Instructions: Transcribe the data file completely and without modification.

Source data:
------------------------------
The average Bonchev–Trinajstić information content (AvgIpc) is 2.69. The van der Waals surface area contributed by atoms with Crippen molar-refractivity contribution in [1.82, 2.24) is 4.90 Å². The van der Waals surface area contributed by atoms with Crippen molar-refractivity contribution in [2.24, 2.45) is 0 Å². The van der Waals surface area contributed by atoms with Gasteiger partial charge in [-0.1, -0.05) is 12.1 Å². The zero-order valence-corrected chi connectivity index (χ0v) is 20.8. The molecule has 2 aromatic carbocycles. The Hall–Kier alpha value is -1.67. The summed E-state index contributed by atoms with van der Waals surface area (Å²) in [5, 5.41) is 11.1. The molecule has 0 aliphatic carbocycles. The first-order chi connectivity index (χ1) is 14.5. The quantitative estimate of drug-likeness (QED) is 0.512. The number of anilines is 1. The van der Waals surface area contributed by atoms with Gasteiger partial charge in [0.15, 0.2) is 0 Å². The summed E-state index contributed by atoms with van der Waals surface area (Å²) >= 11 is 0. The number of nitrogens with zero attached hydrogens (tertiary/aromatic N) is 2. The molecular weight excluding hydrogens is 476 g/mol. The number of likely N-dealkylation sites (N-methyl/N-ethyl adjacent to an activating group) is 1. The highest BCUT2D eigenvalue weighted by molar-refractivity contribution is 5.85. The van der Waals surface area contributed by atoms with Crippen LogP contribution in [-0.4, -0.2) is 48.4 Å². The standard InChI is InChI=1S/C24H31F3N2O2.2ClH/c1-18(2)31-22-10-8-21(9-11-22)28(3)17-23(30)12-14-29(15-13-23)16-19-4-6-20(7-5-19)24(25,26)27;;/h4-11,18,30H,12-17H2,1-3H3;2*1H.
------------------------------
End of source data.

The average Bonchev–Trinajstić information content (AvgIpc) is 2.69. The van der Waals surface area contributed by atoms with Crippen molar-refractivity contribution in [1.82, 2.24) is 4.90 Å². The van der Waals surface area contributed by atoms with Crippen molar-refractivity contribution in [2.24, 2.45) is 0 Å². The van der Waals surface area contributed by atoms with Gasteiger partial charge in [-0.1, -0.05) is 12.1 Å². The zero-order valence-corrected chi connectivity index (χ0v) is 20.8. The molecule has 2 aromatic carbocycles. The Hall–Kier alpha value is -1.67. The summed E-state index contributed by atoms with van der Waals surface area (Å²) in [5, 5.41) is 11.1. The molecule has 0 aliphatic carbocycles. The first-order chi connectivity index (χ1) is 14.5. The quantitative estimate of drug-likeness (QED) is 0.512. The number of anilines is 1. The van der Waals surface area contributed by atoms with Gasteiger partial charge in [0.15, 0.2) is 0 Å². The summed E-state index contributed by atoms with van der Waals surface area (Å²) >= 11 is 0. The number of nitrogens with zero attached hydrogens (tertiary/aromatic N) is 2. The molecular weight excluding hydrogens is 476 g/mol. The number of likely N-dealkylation sites (N-methyl/N-ethyl adjacent to an activating group) is 1. The highest BCUT2D eigenvalue weighted by molar-refractivity contribution is 5.85. The van der Waals surface area contributed by atoms with Crippen LogP contribution in [-0.4, -0.2) is 48.4 Å². The standard InChI is InChI=1S/C24H31F3N2O2.2ClH/c1-18(2)31-22-10-8-21(9-11-22)28(3)17-23(30)12-14-29(15-13-23)16-19-4-6-20(7-5-19)24(25,26)27;;/h4-11,18,30H,12-17H2,1-3H3;2*1H.